Global Foodborne Infections Network, formerly known as WHO Global Salm-Surv (GFN)
A collaboration between WHO, the Centers for Disease Control and Prevention, and other international public health organizations.
Safe food is essential in maintaining a healthy and productive lifestyle. Foods can harbor harmful microorganisms that may cause serious human illnesses. WHO defines foodborne illnesses as “diseases, usually either infectious or toxic in nature, caused by agents that enter the body through the ingestion of food” and estimates that each year two million people die from diarrhoeal diseases, mostly attributed to contaminated food and drinking water.
In developing countries, where diarrhoeal diseases are particularly prevalent, determining the proportion due to foodborne diseases can be difficult. Clinical laboratory and public health infrastructure to perform such assessments is not present in all nations. A 1997 WHO survey revealed that up to one-third of WHO Member States indicated a lack of basic infrastructure for laboratory-based surveillance for foodborne diseases.
Recognizing the public health importance of foodborne diseases and the need to strengthen public health infrastructure globally, the Global Foodborne Infections Network, a World Health Organization sponsored program, was launched in 2000. The Global Foodborne Infections Network is a capacity-building program that trains international microbiologists and epidemiologists on foodborne disease laboratory-based surveillance and outbreak detection and response through training courses and other program activities.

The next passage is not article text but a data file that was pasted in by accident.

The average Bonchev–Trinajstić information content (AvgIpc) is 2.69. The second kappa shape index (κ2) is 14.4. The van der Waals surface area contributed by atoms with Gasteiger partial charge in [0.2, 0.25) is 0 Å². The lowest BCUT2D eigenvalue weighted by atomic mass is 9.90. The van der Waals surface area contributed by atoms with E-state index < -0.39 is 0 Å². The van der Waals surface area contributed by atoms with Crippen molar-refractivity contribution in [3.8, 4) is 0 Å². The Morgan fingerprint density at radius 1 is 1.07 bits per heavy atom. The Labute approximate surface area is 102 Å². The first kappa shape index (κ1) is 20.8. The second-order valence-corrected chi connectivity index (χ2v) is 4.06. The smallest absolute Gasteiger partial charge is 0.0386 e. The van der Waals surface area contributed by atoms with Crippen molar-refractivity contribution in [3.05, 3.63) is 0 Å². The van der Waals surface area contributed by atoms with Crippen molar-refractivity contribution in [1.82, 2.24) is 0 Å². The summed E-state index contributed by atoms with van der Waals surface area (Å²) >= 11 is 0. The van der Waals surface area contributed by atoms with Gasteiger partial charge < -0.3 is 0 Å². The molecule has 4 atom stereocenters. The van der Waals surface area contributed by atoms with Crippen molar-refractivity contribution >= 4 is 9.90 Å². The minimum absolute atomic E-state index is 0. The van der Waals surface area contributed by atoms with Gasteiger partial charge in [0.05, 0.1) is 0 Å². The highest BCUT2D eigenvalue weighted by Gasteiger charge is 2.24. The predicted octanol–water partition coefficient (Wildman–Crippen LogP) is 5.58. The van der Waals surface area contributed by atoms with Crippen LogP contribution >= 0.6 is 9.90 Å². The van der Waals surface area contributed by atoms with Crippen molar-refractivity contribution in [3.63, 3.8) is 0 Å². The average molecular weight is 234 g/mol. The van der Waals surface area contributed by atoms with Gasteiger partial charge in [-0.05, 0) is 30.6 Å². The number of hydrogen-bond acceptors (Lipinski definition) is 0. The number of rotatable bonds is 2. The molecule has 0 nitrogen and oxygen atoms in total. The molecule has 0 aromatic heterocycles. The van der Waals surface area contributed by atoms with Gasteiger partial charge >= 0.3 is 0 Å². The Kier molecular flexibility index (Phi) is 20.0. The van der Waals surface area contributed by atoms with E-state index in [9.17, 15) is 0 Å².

Founding members of the Global Foodborne Infections Network included the World Health Organization, The Centers for Disease Control and Prevention and the National Food Institute-Technical University of Denmark. In recent years, additional partners have joined the Global Foodborne Infections Network: Reseau International des Instituts Pasteur (France), Public Health Agency of Canada, Animal Sciences Group (Netherlands), Food and Drug Administration (United States of America), Enter-net (European Union) and OzFoodNet (Australia).
Global Foodborne Infections Network Vision
Foodborne and other infectious enteric diseases are a common cause of illness, disability and death worldwide. We believe they are preventable and therefore, place an unnecessary burden on society. Our vision is that all countries will prevent and control these diseases.
Global Foodborne Infections Network Mission
To promote integrated, laboratory-based surveillance and foster intersectoral collaboration among human health, veterinary and food-related disciplines, thereby enhancing the capacity of countries to detect, respond to and prevent foodborne diseases.
Details about the Global Foodborne Infections Network, including descriptions of training and program activities, can be found at www.who.int/gfn/en.
A steering committee partner of Global Foodborne Infections Network, PulseNet International works with more than 120 laboratories from more than 60 countries to identify and investigate outbreaks.